Your perspective is insightful, your passion is evident and your pursuit is inspirational. As a teacher-trainer, I sincerely support your “advice” to Korean English Teachers, as a teacher’s (or anyone’s) LIFE is nothing but a series of choices. If one doesn’t work out quite the way you want it to, simply make a new choice. Nothing has to be judged or evaluated…just changed.
    P.S. I can’t tell you how many letters like this I have written (in my head, or in reality, but never sent). KUDOS to you for your courage and commitment to helping others!

  3. George Chilton

    Thanks Mike, great post, there is no “right way” of teaching or learning. “You have to make the best decisions that you can based on your students and your classes and your experiences and your beliefs”. Exactly 🙂

    • Torn Halves

      George, if there is no “right way” of teaching, is there also no “wrong way”? I think we can agree that there is no right way that is right now and will continue to the The Right Way for all time, but let’s not undermine our collective search to find the best way of teaching (accepting that the best will always be a subject of controversy and will need to be redefined into perpetuity). This discourse of “my decision” and “your decision” unwittingly lends support to the nihilistic commodification of education that I am sure the majority of thoughtful teachers are opposed to.

      • George Chilton

        Hi Tom,
        Thanks for your comment. I’m little taken-aback though – honestly how you managed to extrapolate that I don’t believe that there is a “wrong way” to teach, from my two line comment, is beyond me. In fact it’s a little illogical; in saying there’s no right way, it doesn’t naturally follow that I am also stating the opposite to be true.

        By painting my comments as thoughtless you make the assumption that I don’t care about pedagogical issues. In fact I was only saying I agreed with Mike, his post is awesome. I didn’t feel the need to give my opinions too much space here as it’s not my blog. But here we are. (Sorry Mike!)

        There is no right way to teach – how could there possibly be? That would suggest there is an obtainable system, a methodology or approach that is a catch-all for everyone. There are too many factors for this to be true. Even within the scope of my own classes – I’ve taught kids, teens, general English, BE, CAE, CPE and one-to-one teens and adults in Korea and Spain.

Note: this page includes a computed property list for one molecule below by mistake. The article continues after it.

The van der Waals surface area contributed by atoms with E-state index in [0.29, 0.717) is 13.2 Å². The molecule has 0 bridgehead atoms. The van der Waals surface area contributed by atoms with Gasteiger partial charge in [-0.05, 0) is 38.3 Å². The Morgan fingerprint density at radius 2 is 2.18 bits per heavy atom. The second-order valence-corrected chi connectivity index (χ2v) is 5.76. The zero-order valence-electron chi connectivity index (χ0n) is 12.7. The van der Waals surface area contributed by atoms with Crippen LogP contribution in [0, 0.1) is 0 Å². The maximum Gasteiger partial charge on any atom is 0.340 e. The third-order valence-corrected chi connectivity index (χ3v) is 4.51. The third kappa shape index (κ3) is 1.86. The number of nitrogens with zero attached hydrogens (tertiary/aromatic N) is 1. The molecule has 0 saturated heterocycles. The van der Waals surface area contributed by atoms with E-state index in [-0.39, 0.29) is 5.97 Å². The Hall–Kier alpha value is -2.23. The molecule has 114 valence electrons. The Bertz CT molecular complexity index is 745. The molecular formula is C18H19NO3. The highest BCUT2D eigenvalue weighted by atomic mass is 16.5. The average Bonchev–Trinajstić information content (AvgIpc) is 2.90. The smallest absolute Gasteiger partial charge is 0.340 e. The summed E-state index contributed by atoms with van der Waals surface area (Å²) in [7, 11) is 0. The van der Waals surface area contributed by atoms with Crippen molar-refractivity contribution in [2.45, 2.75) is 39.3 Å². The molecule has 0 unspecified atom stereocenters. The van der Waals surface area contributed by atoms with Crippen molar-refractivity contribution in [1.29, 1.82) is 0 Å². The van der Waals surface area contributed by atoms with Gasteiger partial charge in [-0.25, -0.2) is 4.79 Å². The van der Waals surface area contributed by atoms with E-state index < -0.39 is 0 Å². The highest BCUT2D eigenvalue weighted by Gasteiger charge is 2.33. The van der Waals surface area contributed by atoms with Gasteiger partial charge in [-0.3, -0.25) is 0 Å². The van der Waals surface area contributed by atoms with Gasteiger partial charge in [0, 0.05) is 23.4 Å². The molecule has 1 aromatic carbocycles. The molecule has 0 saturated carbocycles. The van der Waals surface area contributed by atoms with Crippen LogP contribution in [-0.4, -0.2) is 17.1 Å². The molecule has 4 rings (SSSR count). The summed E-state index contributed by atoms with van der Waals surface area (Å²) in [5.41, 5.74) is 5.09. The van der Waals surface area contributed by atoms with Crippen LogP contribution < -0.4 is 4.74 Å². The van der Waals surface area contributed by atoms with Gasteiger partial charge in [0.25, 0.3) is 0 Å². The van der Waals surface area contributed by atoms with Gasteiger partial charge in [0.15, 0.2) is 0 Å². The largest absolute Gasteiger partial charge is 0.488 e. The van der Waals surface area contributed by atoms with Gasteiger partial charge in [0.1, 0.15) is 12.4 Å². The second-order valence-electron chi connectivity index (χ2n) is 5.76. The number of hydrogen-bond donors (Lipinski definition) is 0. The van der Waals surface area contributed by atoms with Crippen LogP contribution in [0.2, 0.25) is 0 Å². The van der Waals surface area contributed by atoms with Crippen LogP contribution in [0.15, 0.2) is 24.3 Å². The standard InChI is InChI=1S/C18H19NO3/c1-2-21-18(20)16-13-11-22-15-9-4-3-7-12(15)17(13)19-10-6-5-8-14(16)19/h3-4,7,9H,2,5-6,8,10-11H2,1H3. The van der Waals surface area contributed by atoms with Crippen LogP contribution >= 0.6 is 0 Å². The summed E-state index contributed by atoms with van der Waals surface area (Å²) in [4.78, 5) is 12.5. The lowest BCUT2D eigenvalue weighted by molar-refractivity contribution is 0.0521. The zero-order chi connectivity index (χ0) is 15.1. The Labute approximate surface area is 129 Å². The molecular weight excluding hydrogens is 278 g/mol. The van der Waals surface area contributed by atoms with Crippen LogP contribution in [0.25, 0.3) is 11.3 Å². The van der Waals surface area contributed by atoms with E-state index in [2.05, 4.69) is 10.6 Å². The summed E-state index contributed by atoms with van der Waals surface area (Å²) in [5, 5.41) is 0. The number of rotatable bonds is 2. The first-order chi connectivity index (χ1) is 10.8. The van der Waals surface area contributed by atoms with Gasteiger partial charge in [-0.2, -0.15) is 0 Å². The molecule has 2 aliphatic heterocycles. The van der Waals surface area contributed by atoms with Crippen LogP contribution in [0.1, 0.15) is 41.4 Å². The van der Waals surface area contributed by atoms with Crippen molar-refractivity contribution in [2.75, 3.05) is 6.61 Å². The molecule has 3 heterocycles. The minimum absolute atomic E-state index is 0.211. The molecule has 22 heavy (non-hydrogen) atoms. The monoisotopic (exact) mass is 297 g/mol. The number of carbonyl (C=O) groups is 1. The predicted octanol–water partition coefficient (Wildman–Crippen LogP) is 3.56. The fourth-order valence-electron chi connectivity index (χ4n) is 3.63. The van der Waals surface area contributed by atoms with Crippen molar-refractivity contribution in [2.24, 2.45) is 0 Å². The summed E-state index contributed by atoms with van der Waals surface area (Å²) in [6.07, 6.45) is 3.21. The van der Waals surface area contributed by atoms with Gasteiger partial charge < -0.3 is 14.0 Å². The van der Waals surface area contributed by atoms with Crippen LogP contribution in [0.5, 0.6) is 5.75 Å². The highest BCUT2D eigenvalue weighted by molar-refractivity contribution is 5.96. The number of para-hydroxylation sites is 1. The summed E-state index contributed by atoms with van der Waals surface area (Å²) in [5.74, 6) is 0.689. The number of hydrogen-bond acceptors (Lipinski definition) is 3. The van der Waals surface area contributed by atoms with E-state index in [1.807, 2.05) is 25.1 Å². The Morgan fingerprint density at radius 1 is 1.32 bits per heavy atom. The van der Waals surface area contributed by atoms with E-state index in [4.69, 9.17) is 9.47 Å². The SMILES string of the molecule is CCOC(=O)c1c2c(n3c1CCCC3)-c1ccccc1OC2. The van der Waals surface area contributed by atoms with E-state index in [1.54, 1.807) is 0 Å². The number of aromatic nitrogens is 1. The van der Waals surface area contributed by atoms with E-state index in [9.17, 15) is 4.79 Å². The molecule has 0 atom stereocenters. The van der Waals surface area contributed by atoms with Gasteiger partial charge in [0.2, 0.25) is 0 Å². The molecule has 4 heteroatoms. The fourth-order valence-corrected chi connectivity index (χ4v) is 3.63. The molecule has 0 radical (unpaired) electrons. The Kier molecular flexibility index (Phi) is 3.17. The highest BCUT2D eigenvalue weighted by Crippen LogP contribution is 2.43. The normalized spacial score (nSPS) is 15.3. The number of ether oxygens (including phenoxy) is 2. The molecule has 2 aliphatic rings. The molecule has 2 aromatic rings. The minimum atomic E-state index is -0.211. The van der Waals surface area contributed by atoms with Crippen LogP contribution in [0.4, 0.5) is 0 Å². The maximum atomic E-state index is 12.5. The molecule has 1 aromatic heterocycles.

As teachers, we have to take so many things into account – student age, background, objective, profession, also the environment in whoch we teach, a needs analysis, etc, etc. If there was a “right way” to teach, we wouldn’t need to consider these things.
        I was referring to the fact that there are a multitude of methodologies and approaches to teaching and that no one of them can be considered the correct one, and nor are they all in opposition to one another.

        Of course we need debate, disagreement and controversy – without these things we don’t develop new ideas – and that’s what being professional is all about. I enjoy teaching dogme and student-centred classes, but I also go back to more traditional textbook-based materials in exam classes. I don’t necessarily teach the key skills in the same way – I know what works for which classes.

        The approaches we take all also depend on the final objective of the class (an exam, conversation, work, travel), the students’ interests, etc. Of course, the common goal is always to learn – the way we get there might well differ, but they are valid. Audiolingualism, grammar translation, TPR, the silent way all have their pros and cons – not one of them is the right or wrong way. Let’s face it, they all work for somebody, right?

        You mention a collective search to find the ‘best way’ of teaching, we should be looking for the best ‘ways’ – plural. So I couldn’t disagree more – though of course professional development within teaching as a field should both be personal, professional and involve the examining bodies and educational authorities, we cannot ever come to one point where every teacher and every student is served equally well with one particular style of teaching. And besides, that would be deadly boring.